I’ve started playing Pot Limit Omaha (PLO) at the very low stakes, online. PLO offers a nice change of pace from Texas Holdem. I’m a novice, trying to figure it out. Much of what I’m writing today might be totally wrong and I’m OK with that.
Basically, PLO is like professional baseball. Major League teams play 162 games. A team that wins 100 times is crushing it, yet this is only a 61.7% winning percentage. Compare that to the NBA, where the Houston Rockets won 79.3% of their regular season games, or the NFL where several teams finished 13-3 last fall (81.3%).
A baseball team with 100 wins almost always wins their division, finishing 38 games ahead of a team with the opposite record of 62-100. Yet when they play a weekend series, the underdog is always considered to have a decent chance of winning a short series, even though they are terrible and the other team is excellent.
Most PLO hands start out this way. Hands that appear dominant have a decent chance (usually greater than 35%) of losing, even against a single opponent with a random hand.
The best PLO hand pre-flop is AAKK double suited. Against a single random hand, it is a 70.6% favorite. Compare that to AA, the best Holdem hand, which is an 85.2% favorite against a single random opponent.
The bigger bets go in after the flop, turn or river cards. Again, there are many PLO situations where the post-flop equity is somewhere between 40% and 60%, with all sorts of combinations draws being possible. You must be on the right side of the 60/40 most of the time when the money goes in. You’ll still lose a lot… note that our excellent MLB team loses 62 times in a single baseball season. That’s a lot of losing!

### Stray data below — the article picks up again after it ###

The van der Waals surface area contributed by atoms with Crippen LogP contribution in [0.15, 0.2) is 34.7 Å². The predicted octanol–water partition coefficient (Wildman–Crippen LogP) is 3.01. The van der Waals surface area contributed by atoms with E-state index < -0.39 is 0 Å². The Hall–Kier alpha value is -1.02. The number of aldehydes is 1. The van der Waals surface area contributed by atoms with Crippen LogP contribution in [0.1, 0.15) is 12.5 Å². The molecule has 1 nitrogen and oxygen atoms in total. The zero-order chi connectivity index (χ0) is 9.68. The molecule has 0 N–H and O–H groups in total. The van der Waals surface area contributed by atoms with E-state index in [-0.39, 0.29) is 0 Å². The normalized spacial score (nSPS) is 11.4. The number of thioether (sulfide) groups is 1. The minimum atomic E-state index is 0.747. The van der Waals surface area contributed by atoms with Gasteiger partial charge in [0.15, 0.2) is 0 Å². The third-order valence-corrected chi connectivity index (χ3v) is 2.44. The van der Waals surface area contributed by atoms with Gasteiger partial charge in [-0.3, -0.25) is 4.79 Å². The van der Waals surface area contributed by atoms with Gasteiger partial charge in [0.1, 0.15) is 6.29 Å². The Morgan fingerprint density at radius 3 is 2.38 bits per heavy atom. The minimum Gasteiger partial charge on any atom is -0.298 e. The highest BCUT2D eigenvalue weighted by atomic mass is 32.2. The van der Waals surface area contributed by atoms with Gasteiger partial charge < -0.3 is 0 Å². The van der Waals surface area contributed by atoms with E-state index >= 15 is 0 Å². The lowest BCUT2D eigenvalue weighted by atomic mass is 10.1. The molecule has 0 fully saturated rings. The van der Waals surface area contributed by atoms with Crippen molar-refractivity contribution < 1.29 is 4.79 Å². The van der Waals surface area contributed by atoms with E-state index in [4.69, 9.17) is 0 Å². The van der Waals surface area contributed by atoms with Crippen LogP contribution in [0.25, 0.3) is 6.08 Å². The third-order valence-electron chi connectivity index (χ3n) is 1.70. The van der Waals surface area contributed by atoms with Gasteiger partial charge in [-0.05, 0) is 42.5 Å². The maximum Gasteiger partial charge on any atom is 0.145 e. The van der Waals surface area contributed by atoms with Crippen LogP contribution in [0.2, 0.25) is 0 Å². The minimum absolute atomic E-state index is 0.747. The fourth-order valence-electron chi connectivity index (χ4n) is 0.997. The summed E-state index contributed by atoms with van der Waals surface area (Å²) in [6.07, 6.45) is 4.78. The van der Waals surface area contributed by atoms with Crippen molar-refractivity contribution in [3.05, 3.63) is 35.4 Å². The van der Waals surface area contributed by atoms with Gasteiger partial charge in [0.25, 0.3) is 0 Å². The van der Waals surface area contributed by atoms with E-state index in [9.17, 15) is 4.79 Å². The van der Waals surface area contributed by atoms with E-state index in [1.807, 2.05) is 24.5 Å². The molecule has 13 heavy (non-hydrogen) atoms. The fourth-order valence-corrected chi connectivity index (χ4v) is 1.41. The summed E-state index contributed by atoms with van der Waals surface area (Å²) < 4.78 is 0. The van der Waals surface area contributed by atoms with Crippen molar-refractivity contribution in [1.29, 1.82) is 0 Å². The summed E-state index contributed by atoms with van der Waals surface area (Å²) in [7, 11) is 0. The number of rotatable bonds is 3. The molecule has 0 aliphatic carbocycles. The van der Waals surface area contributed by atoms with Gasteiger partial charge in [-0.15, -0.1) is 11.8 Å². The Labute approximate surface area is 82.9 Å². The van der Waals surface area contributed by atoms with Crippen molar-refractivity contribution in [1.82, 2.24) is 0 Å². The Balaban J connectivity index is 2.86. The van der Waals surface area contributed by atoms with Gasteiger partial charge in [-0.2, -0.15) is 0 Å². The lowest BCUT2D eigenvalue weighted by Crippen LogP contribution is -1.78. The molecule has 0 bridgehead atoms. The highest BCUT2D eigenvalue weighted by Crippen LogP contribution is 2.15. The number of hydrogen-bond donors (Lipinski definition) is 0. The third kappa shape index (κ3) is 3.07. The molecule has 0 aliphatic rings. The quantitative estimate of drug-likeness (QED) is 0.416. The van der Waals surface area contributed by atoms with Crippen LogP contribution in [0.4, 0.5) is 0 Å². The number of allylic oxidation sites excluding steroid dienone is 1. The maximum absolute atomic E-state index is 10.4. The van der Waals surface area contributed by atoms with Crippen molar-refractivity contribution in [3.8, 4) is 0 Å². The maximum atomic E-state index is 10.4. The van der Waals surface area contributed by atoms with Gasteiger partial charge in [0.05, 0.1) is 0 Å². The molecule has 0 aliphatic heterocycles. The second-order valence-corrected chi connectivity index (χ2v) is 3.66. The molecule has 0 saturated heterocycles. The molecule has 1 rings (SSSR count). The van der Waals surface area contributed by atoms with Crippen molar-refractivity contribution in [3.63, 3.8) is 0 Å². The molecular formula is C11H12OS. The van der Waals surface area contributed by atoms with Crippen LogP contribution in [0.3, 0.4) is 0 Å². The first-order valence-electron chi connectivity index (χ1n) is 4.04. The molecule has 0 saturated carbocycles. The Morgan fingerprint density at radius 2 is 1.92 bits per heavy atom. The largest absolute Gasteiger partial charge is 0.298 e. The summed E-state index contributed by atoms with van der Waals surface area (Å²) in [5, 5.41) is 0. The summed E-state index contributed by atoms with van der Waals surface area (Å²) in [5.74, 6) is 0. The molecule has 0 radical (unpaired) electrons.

In poker, we simply call that “variance.” PLO has much higher variance than Holdem. Baseball has much higher variance that basketball or football, where the truly terrible teams have virtually no chance of winning a single game agains the best teams.
Being on the right side of PLO’s 60/40 or 55/45 situations will pay off in the long run, as long as you maintain good bankroll management, and never lose sight of the fact that the long run is very long.
Another comparison to baseball is the need in PLO to be involved in many more flops. In Holdem, one can play a very tight pre-flop range, with great discipline and patience. This is like the NFL, where there are only 16 regular season games. Those players practice a lot, but only compete once per week.
MLB has 162 regular season games. PLO is more like that; and you should call pre-flop raises with a lot of hands that have decent potential to make the nuts even if the pre-equity is fairly low, especially in position. This is possible at the micro-stakes online, where there isn’t a lot of 3- and 4-betting; not sure if this holds at higher online stakes or live play. Because of rapid acceleration of bet sizes in PLO, combined with the frequency of “dominant” pre-flop hands quickly becoming worthless post-flop, it’s important to “be present to win” often enough to capitalize when flops and turns are favorable.
There is still much to learn.
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